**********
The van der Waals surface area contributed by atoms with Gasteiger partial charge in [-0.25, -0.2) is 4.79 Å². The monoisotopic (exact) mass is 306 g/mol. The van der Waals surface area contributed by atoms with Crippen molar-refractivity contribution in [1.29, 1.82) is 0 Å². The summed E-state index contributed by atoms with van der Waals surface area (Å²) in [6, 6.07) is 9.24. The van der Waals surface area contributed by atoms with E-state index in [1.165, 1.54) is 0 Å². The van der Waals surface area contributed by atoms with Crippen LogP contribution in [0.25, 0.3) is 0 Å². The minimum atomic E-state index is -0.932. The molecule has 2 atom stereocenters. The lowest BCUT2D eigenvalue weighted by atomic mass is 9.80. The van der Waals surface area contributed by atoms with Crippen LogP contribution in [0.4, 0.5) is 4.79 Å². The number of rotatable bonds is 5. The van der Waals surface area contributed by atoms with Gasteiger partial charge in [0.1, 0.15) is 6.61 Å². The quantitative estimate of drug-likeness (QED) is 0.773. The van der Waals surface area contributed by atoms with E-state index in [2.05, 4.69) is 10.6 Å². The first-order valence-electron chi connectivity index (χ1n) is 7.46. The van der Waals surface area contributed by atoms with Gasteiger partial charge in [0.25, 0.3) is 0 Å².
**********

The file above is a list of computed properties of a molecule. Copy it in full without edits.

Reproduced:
The van der Waals surface area contributed by atoms with Gasteiger partial charge in [-0.25, -0.2) is 4.79 Å². The monoisotopic (exact) mass is 306 g/mol. The van der Waals surface area contributed by atoms with Crippen molar-refractivity contribution in [1.29, 1.82) is 0 Å². The summed E-state index contributed by atoms with van der Waals surface area (Å²) in [6, 6.07) is 9.24. The van der Waals surface area contributed by atoms with E-state index in [1.165, 1.54) is 0 Å². The van der Waals surface area contributed by atoms with Crippen LogP contribution in [0.25, 0.3) is 0 Å². The minimum atomic E-state index is -0.932. The molecule has 2 atom stereocenters. The lowest BCUT2D eigenvalue weighted by atomic mass is 9.80. The van der Waals surface area contributed by atoms with Crippen LogP contribution in [0.4, 0.5) is 4.79 Å². The number of rotatable bonds is 5. The van der Waals surface area contributed by atoms with Gasteiger partial charge in [0.1, 0.15) is 6.61 Å². The quantitative estimate of drug-likeness (QED) is 0.773. The van der Waals surface area contributed by atoms with E-state index in [2.05, 4.69) is 10.6 Å². The first-order valence-electron chi connectivity index (χ1n) is 7.46. The van der Waals surface area contributed by atoms with Gasteiger partial charge in [0.25, 0.3) is 0 Å².